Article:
Raftaway - Building a Raft on Koh Tao

August 10, 2015
Raftaway - Building a Raft on Koh Tao

The way I saw it, it was going to be a relaxing holiday on the beach with my girlfriend. Nothing but sunsets and hammocks and piña coladas in the sand. We were going to Koh Tao, an island paradise in the Gulf of Thailand, just far enough away from Koh Samui and Koh Phangan to ignore the full moon parties and techno music and backpackers drinking a mixture of Red Bull, LSD and bad decisions out of plastic buckets.

I planned to lie on the beach and let my mind rest easy, finding a tranquil place with thoughts of neither past nor future, with a soundtrack of gentle waves lapping at the shore.

Well, that plan didn't work.

I've never been able to sit still for more than 25 seconds in my entire life, why did I think I would suddenly go all zen just ‘cause I'm on the beach? I grew up on the Otway surf coast, where beaches are places you run, jump, play frisbee, go fishing for big-ass fish, surf, jump off rocks and generally just expend as much energy as you possibly can before you eat fish and chips and pass out.

I JUST NEED SOMETHING TO DO!!!

So I lathered up on some sunscreen and headed for the rocks. Beachside rocks are home to hours of entertainment - you just need to clamber over a bunch of stuff to get to it. Actually, the clambering is the entertainment, so I started leaping over boulders and balancing on crevasses for no reason other than I wanted to say that I did it. Along the way I discovered lots of driftwood bamboo, old fishing nets, about a thousand mismatched sandals and marine rope of all sizes wedged hard into the gaps between the rocks.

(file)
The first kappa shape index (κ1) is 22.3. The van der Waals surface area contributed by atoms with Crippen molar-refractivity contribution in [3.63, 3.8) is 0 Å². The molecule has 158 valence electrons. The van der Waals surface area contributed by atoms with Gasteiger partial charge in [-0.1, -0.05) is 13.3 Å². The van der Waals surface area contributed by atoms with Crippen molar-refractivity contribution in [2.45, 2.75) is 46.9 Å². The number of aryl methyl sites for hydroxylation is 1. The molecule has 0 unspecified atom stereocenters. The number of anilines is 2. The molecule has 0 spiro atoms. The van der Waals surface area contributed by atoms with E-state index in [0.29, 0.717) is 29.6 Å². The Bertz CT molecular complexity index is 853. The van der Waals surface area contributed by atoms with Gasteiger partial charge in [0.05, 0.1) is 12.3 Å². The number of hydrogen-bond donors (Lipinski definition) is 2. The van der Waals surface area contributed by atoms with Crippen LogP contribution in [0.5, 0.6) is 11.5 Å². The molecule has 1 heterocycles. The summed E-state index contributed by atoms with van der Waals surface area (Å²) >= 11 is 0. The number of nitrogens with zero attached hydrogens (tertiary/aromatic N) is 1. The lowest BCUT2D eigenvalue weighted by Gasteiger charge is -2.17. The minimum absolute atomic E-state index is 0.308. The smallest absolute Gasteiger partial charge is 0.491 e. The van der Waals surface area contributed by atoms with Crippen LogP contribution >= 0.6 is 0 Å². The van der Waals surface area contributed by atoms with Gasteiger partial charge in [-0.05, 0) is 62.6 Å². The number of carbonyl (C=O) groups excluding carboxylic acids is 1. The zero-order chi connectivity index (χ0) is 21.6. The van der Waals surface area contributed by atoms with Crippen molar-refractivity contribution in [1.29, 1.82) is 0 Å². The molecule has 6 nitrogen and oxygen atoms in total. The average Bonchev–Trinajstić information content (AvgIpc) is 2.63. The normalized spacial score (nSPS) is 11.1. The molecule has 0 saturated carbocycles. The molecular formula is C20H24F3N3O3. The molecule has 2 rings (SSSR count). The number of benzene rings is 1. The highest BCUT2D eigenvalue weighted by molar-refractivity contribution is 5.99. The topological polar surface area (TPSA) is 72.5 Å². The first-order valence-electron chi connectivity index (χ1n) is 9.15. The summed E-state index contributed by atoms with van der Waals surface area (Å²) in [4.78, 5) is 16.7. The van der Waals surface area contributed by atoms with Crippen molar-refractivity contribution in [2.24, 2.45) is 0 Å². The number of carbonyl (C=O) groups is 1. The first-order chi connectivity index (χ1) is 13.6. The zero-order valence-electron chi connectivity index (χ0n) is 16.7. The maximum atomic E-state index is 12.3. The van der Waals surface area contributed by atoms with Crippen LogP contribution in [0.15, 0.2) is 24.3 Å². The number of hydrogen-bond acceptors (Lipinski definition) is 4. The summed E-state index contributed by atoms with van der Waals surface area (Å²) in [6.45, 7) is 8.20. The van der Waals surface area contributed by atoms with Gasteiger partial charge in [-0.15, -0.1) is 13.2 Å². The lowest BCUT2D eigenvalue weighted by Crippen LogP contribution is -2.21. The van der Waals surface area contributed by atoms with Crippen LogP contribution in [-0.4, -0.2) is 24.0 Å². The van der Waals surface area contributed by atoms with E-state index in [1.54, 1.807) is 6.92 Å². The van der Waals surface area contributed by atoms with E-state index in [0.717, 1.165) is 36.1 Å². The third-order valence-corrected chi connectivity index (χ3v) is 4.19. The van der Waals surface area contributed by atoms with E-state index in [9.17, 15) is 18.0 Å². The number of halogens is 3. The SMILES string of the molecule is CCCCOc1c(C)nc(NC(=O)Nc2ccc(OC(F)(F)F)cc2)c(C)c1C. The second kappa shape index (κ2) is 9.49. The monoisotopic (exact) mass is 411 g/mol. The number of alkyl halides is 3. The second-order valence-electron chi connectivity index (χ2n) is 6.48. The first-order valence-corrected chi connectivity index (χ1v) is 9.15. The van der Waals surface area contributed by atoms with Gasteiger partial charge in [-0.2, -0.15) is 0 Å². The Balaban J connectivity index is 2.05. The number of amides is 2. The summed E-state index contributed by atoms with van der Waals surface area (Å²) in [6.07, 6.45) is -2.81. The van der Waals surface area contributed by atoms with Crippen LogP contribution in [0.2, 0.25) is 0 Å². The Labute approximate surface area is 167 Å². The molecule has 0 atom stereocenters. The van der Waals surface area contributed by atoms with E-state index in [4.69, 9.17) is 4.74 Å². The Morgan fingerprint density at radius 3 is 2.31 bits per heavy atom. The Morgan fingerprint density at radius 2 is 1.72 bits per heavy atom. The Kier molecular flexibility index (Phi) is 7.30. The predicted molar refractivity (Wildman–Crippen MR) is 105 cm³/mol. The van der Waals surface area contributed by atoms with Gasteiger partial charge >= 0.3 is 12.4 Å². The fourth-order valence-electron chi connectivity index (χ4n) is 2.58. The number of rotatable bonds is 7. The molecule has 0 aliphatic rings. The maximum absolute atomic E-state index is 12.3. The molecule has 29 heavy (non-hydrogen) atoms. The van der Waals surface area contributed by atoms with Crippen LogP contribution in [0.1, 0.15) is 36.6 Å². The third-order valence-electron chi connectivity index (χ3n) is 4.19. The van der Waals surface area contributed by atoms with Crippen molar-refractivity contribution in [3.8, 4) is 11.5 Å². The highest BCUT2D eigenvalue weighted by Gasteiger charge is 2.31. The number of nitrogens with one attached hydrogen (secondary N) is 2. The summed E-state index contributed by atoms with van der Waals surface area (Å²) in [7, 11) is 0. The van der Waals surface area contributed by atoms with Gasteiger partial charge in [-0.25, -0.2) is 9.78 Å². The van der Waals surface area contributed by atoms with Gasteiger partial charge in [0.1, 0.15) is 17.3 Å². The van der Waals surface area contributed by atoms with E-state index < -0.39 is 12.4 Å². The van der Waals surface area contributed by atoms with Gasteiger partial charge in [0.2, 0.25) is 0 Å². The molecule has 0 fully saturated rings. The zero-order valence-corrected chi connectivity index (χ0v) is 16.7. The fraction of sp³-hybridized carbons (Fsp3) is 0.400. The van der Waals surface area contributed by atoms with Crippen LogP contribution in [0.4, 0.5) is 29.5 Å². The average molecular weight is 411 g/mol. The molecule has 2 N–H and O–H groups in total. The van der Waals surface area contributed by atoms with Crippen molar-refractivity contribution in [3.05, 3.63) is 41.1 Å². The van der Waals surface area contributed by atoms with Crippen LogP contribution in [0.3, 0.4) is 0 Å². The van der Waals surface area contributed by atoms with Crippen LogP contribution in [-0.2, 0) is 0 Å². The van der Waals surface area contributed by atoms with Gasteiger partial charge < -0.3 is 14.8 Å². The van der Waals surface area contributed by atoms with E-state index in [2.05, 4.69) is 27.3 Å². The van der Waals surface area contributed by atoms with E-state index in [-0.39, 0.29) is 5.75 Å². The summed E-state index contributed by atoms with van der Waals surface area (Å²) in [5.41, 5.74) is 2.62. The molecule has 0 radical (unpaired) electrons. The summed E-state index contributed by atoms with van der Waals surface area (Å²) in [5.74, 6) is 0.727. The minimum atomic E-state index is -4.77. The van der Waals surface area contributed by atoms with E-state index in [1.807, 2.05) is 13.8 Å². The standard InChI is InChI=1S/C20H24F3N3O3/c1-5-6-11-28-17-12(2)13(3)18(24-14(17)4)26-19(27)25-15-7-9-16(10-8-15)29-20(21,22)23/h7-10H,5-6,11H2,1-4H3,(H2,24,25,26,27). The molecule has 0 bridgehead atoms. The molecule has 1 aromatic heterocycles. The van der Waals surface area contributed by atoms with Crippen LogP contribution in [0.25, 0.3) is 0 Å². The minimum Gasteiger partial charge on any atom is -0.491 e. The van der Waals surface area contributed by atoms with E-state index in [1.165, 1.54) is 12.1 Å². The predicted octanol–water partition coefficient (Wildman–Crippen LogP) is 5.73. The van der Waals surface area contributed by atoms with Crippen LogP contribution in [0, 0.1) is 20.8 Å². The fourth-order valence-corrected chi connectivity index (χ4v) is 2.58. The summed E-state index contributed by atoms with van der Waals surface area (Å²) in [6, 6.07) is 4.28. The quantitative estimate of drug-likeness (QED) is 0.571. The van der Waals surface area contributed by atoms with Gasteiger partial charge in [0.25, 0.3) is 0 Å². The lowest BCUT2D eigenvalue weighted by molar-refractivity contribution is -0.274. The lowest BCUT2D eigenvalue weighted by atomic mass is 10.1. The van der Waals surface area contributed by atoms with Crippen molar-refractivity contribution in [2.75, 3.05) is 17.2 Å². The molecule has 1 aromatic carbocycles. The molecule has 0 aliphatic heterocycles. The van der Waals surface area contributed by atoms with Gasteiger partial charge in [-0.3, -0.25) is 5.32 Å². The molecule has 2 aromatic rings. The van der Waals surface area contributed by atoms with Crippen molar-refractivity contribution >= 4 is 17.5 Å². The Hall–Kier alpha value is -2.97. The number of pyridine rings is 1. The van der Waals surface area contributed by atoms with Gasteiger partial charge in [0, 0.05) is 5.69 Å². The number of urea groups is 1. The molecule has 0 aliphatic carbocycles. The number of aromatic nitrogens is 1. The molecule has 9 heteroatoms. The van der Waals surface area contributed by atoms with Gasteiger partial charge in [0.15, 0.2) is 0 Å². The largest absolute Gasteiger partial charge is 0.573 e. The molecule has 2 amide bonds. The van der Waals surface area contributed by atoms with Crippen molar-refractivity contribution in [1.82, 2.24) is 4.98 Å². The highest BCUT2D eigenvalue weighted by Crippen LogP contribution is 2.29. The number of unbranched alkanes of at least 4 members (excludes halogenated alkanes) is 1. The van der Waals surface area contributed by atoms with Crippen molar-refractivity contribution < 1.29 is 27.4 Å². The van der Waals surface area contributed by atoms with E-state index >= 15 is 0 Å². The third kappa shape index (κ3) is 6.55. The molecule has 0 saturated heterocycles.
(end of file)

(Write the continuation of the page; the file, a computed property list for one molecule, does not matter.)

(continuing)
Now, I've seen my fair share of Bear Grills. I've also seen Castaway. I felt like I was destined to … build a raft.

Pretty soon I had a collection of nice bamboo lengths and some good rope which I trekked back to a nice flat rock I had decided to use as my construction site. After realising that the rock I had chosen was in the path of a toilet runoff from a hut further up the cliff, I quickly chose another, equally flat rock that didn't smell quite so much like human excrement and set to work lashing the bamboo together. To maximise my rope I separated the coils, splitting each heavy cord into five smaller chords. This was an extremely frustrating process that took forever and the whole time I was thinking to myself "there's probably a really easy way to do this that I don't know about". I felt like a caveman rubbing two matches together to create a spark because he doesn't know what the red bits on the end are for.

lengths of rope found on beach for lashing raft

See also: Clean Coast Collective are cleaning up a beach near you...

I lashed the strongest bamboo into a square. I added an extra support bamboo length down the middle of the square and flipped it over. I started by lashing the planks which would be the platform of the raft to the middle bamboo first, then fastened them down to the edges. Due to their mix-matched sizes, not all of them reached both sides, but this was ok. As long as any hole wasn't big enough to fall through, I figured it would be fine.